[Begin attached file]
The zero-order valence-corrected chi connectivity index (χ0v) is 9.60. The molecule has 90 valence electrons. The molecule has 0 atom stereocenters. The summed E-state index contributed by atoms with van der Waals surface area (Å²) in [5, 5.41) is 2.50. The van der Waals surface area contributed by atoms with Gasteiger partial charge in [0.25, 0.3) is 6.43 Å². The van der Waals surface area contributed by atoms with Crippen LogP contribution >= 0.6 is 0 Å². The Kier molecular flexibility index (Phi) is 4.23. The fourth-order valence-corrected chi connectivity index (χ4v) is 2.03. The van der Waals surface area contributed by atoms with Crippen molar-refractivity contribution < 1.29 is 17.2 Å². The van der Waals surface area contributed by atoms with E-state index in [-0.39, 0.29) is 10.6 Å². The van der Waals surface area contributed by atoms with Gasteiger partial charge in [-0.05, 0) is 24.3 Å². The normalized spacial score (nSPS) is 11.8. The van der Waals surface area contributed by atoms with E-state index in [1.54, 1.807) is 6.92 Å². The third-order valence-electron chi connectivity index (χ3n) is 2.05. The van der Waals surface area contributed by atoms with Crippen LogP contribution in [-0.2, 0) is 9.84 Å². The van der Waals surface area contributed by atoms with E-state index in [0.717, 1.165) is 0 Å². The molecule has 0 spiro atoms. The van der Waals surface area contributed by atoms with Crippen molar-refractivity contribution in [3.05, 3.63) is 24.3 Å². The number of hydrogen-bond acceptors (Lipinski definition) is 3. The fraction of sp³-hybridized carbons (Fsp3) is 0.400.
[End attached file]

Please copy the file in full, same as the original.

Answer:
The zero-order valence-corrected chi connectivity index (χ0v) is 9.60. The molecule has 90 valence electrons. The molecule has 0 atom stereocenters. The summed E-state index contributed by atoms with van der Waals surface area (Å²) in [5, 5.41) is 2.50. The van der Waals surface area contributed by atoms with Gasteiger partial charge in [0.25, 0.3) is 6.43 Å². The van der Waals surface area contributed by atoms with Crippen LogP contribution >= 0.6 is 0 Å². The Kier molecular flexibility index (Phi) is 4.23. The fourth-order valence-corrected chi connectivity index (χ4v) is 2.03. The van der Waals surface area contributed by atoms with Crippen molar-refractivity contribution < 1.29 is 17.2 Å². The van der Waals surface area contributed by atoms with E-state index in [-0.39, 0.29) is 10.6 Å². The van der Waals surface area contributed by atoms with Gasteiger partial charge in [-0.05, 0) is 24.3 Å². The normalized spacial score (nSPS) is 11.8. The van der Waals surface area contributed by atoms with E-state index in [1.54, 1.807) is 6.92 Å². The third-order valence-electron chi connectivity index (χ3n) is 2.05. The van der Waals surface area contributed by atoms with Crippen LogP contribution in [-0.2, 0) is 9.84 Å². The van der Waals surface area contributed by atoms with E-state index in [0.717, 1.165) is 0 Å². The molecule has 0 spiro atoms. The van der Waals surface area contributed by atoms with Crippen molar-refractivity contribution in [3.05, 3.63) is 24.3 Å². The number of hydrogen-bond acceptors (Lipinski definition) is 3. The fraction of sp³-hybridized carbons (Fsp3) is 0.400.